It's a must-see point of interest for "Dances With Wolves" fans like Dan Van Sickle. Only he and his wife almost missed the movie location above Roughlock Falls.
"We drove through this beautiful site and then just about drove by it. But we were able to see that something was happening because you were here," he said.
That something was the site of a key scene in the movie. Only you wouldn't know it by the easy-to-overlook sign.
"I didn't know which way to look. I figured it was over there beyond me, who knows?" Van Sickle said. "It would be nice to know how long the filming was here, or what scenes were at this spot. That would be interesting to see."
An interpretive sign at the movie site is a tiny part of a much larger plan to consolidate state park land around Roughlock Falls and Spearfish Falls with lightly-managed U.S. Forest Service property.
Federal legislation by the state's congressional delegation would authorize a land swap between the state and the U.S. Forest Service to create the 1,600-acre Spearfish Canyon State Park.
It would make Spearfish Falls — a state-owned feature midway up the federal scenic byway through the canyon — a more prominent and visited part of the canyon experience.
"It's spectacular," says Gov. Dennis Daugaard. "You don't see it unless you go look for it. You don't see it just driving through Spearfish Canyon. You have to be aware that it's there and go look for it. And when you find it, it's a sight to behold."
It's a sight Daugaard says more visitors will enjoy, if his dream for Spearfish Canyon State Park becomes reality.
"We're hoping the legislation will pass this year, hopefully by the end of the calendar year, in this Congress, and that the president will sign it," Daugaard says.
Congressional approval is needed to swap about 1,400 acres of Forest Service land, including two small campgrounds, for state land out on the prairie.
"But there will be an environmental study, and that's going to take some time," Daugaard said.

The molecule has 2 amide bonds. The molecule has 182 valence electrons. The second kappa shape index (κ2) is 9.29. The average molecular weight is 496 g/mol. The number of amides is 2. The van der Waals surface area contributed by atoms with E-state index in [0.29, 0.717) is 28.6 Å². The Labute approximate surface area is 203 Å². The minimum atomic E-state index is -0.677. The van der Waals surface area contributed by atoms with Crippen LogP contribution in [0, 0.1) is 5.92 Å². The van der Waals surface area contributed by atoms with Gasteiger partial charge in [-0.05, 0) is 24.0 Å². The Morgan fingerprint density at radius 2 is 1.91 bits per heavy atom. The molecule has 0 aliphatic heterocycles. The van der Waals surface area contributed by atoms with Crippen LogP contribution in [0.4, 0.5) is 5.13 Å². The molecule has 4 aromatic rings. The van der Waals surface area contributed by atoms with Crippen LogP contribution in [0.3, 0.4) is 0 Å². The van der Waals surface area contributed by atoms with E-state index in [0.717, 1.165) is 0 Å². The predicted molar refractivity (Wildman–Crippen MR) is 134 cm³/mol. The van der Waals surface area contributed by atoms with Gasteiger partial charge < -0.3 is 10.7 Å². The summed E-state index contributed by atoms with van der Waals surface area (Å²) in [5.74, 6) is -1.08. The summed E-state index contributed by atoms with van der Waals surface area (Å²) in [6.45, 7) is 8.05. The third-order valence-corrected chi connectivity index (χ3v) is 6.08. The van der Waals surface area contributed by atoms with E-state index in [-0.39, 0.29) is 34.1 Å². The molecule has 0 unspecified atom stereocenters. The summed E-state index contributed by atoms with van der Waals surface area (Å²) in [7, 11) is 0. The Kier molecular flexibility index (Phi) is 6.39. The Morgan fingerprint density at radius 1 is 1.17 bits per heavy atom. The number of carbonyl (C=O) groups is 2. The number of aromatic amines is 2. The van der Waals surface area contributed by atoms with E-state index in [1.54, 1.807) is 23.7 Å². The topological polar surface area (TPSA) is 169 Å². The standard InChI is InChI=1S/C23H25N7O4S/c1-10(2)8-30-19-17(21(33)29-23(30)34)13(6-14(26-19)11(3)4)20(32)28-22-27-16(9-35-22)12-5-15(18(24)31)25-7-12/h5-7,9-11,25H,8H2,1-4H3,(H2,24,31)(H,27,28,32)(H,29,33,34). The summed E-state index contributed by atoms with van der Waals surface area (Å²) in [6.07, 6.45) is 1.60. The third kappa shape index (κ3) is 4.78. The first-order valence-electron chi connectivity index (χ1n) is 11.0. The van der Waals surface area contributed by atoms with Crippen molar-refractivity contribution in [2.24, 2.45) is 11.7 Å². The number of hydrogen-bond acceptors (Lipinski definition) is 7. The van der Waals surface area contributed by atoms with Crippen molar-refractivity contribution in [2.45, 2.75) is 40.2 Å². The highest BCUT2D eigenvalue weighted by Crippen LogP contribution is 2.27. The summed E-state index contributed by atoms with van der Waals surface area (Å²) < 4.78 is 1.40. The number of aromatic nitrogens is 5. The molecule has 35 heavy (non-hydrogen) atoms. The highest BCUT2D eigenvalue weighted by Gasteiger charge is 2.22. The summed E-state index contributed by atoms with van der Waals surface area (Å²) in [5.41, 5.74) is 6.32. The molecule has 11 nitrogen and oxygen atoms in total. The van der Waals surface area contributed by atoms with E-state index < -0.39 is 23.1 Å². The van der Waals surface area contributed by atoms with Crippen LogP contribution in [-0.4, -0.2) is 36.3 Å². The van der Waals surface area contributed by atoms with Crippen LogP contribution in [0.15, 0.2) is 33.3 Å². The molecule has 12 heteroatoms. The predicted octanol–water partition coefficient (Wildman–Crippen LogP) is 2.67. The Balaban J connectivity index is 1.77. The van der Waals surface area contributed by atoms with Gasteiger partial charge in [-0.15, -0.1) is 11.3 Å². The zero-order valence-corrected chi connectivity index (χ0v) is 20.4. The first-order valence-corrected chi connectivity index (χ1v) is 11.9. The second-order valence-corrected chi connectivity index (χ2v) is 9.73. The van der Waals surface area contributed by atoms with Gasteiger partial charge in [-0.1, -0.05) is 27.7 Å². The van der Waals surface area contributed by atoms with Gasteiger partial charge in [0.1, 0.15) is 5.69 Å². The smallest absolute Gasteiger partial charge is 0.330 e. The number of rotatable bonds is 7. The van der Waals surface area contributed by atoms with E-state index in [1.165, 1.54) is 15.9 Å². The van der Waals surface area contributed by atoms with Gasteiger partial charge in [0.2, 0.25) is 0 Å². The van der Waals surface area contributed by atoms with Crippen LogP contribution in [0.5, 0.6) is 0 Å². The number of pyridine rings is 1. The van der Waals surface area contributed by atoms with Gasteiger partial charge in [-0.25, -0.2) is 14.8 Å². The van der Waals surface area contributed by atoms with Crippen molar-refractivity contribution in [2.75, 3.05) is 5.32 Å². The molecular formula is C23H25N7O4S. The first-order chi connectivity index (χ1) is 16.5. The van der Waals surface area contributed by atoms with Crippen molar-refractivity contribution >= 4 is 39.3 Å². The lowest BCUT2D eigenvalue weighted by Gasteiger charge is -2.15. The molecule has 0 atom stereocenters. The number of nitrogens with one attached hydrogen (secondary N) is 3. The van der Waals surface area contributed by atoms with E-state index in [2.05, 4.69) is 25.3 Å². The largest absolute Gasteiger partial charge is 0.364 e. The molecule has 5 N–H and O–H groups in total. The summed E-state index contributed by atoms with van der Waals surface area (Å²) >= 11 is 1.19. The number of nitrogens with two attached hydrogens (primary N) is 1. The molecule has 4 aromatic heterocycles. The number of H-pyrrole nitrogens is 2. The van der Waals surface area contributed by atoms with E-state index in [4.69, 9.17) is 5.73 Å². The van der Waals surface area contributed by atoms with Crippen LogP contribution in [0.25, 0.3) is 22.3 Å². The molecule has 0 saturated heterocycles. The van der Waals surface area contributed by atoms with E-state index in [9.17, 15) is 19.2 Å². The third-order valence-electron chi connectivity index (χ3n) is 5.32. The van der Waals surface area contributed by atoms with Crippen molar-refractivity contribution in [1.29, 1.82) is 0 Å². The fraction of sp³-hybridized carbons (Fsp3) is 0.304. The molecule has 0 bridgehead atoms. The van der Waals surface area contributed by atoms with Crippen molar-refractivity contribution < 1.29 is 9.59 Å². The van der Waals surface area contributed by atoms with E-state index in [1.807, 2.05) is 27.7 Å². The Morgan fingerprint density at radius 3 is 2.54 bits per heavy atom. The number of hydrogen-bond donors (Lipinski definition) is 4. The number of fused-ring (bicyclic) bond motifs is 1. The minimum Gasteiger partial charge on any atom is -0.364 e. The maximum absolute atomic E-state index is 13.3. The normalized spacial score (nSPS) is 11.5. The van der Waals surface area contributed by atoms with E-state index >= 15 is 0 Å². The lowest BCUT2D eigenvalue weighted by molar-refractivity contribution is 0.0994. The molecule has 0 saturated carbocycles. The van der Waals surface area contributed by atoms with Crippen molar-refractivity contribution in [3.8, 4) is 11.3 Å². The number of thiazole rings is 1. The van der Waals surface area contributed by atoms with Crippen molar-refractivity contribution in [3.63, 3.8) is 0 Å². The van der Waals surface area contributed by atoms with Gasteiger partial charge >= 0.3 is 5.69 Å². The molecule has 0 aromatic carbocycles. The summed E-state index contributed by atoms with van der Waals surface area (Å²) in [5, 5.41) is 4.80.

That study will allow an airing of concerns about the land swap and the new park.
Some critics of the plan worry about the effects of park development, including expanded and improved campgrounds, on the environment and wildlife.
Deer and elk are among the wildlife species using the area and adding to the experience. State regional parks supervisor Matt Snyder says the plan would limit impacts.
"At the end of the day, it's all about enhancing what's here with the theme of preservation in mind," Snyder said. "I mean, it's a state park, so we're not looking to overdevelop the area."
Others worry about entrance fees. While fees wouldn't be charged to people driving up the canyon on the scenic byway, fees could be charged at the new park off that main route.
Snyder contends the park plan, which should begin taking shape in the coming months, will allow more visitors with less environmental impacts. That's already being done at Roughlock Falls and Spearfish Falls.
"We've come in and we've designated trails," Snyder said. "we've improved those trails and created those corridors for people to walk on and stay on, so they're not just out trampling through the vegetation and wherever they want to go."
A lawsuit over an existing travel easement to a private property owner near Spearfish Falls complicates the development. But the state has finished trail work and a new bridge to the falls from the Latchstring Inn at Savoy. Along with congressional approval, the park plan needs an OK from the state legislature.
If approved, the park is still a couple years, or more, away.
"The park may not officially be created while I'm governor. But hopefully we'll get the process far enough along that it will happen shortly thereafter," Daugaard said. "And maybe before I'm done as governor, too."
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